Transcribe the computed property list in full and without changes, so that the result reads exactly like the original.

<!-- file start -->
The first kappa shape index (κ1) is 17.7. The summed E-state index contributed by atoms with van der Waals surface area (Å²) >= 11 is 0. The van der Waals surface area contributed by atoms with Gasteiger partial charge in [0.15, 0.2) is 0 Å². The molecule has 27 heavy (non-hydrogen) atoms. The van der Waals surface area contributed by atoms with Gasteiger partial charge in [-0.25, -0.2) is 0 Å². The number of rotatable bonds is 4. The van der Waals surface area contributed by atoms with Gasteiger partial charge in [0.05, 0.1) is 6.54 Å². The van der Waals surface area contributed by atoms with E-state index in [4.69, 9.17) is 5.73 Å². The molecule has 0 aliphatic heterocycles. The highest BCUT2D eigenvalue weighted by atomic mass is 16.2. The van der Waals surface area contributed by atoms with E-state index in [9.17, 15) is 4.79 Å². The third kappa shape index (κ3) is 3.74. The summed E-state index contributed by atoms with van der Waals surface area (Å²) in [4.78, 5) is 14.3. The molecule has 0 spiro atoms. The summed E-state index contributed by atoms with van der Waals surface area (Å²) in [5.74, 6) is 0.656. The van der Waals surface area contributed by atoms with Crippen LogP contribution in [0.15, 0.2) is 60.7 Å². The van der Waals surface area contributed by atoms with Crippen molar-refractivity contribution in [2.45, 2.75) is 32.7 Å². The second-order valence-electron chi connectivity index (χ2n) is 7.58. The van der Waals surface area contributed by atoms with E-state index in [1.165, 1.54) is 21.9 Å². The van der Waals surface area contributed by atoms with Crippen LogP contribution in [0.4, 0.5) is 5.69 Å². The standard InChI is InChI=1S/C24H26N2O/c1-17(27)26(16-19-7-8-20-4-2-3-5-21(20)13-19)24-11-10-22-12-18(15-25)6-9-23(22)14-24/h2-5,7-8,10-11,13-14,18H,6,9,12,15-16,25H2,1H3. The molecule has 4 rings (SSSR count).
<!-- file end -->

The first kappa shape index (κ1) is 17.7. The summed E-state index contributed by atoms with van der Waals surface area (Å²) >= 11 is 0. The van der Waals surface area contributed by atoms with Gasteiger partial charge in [0.15, 0.2) is 0 Å². The molecule has 27 heavy (non-hydrogen) atoms. The van der Waals surface area contributed by atoms with Gasteiger partial charge in [-0.25, -0.2) is 0 Å². The number of rotatable bonds is 4. The van der Waals surface area contributed by atoms with Gasteiger partial charge in [0.05, 0.1) is 6.54 Å². The van der Waals surface area contributed by atoms with E-state index in [4.69, 9.17) is 5.73 Å². The molecule has 0 aliphatic heterocycles. The highest BCUT2D eigenvalue weighted by atomic mass is 16.2. The van der Waals surface area contributed by atoms with E-state index in [9.17, 15) is 4.79 Å². The third kappa shape index (κ3) is 3.74. The summed E-state index contributed by atoms with van der Waals surface area (Å²) in [4.78, 5) is 14.3. The molecule has 0 spiro atoms. The summed E-state index contributed by atoms with van der Waals surface area (Å²) in [5.74, 6) is 0.656. The van der Waals surface area contributed by atoms with Crippen LogP contribution in [0.15, 0.2) is 60.7 Å². The van der Waals surface area contributed by atoms with Crippen molar-refractivity contribution in [2.45, 2.75) is 32.7 Å². The second-order valence-electron chi connectivity index (χ2n) is 7.58. The van der Waals surface area contributed by atoms with E-state index in [1.165, 1.54) is 21.9 Å². The van der Waals surface area contributed by atoms with Crippen LogP contribution in [0.4, 0.5) is 5.69 Å². The standard InChI is InChI=1S/C24H26N2O/c1-17(27)26(16-19-7-8-20-4-2-3-5-21(20)13-19)24-11-10-22-12-18(15-25)6-9-23(22)14-24/h2-5,7-8,10-11,13-14,18H,6,9,12,15-16,25H2,1H3. The molecule has 4 rings (SSSR count).